This article examines the role of development co-operation in the 1991-2001 civil war in Sierra Leone. British military intervention, sanctions against Liberia for supporting the rebellion and the deployment of UN peacekeepers were key, albeit belated, initiatives that helped resolve the conflict. The lessons are that, first, domestic forces alone may be incapable of resolving large-scale violent conflicts in Africa. Second, conflict tends to spread from one country to another, calling for strong regional conflict resolution mechanisms and deeper regional integration to promote peace. Third, donor policies need to address the root causes of state fragility, especially the political and security dimensions, which they tend to ignore. Fourth, a critical analysis is required to determine circumstances in which elections could undermine peace: the conduct of donor-supported elections under an unpopular military government in Sierra Leone culminated in an escalation of the conflict. Finally, a united international community is crucial to resolve a complex conflict and it should be accompanied by strong and timely measures informed by a full understanding of local conditions.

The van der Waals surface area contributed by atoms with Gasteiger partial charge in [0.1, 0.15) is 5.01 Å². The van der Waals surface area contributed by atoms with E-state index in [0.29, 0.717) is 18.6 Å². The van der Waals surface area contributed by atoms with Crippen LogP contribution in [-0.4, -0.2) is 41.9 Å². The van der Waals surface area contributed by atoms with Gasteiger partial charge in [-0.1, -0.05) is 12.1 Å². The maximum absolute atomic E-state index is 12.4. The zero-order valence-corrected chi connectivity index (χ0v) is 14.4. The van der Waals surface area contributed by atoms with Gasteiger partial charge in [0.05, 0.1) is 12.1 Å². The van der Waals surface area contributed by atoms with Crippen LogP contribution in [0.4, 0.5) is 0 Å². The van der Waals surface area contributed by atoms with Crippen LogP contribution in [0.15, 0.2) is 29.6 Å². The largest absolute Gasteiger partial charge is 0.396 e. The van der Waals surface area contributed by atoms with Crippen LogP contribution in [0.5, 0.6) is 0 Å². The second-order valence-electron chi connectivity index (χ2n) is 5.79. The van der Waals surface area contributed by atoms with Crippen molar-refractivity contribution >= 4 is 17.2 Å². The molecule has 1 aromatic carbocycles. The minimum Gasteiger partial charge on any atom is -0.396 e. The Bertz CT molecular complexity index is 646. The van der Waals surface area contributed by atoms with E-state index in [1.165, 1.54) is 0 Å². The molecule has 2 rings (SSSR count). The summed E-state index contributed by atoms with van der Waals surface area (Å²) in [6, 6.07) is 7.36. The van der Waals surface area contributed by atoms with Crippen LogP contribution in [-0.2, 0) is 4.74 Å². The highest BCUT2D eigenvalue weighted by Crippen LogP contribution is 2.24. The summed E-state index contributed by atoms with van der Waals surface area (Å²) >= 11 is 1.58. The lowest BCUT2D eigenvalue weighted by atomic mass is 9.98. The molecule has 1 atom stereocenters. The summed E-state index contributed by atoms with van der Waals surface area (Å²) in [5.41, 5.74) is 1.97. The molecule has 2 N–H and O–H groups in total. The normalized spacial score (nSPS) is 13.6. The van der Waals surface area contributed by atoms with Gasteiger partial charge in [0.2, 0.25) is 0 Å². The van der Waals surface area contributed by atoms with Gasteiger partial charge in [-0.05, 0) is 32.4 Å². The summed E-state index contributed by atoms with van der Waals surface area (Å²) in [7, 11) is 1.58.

The concept of security is the driver for peacebuilding and development, as well as social and political change in post-conflict countries. A review and analysis of three key government documents indicates that, in Sierra Leone, securitisation discourse is embedded in both the political economy discourse of the state and in the popular imagination. The Security Sector Review equates security and peace while the country’s Poverty Reduction Strategy Paper sees security as a driver for change. The 2006 Work Plan of the Ministry of Agriculture, Forestry and Food Security illustrates the extent to which the work of ministries is security-based. Sierra Leone’s political economy of post-conflict peacebuilding favours macro-economic security that is to trickle down into social and political peace. Discourse analysis shows that, framed within security parameters, post-conflict peacebuilding is meant to have an effect of ‘trickle-down peace’ that in effect constrains transformation with the potential for facilitating conditions for a return to conflict.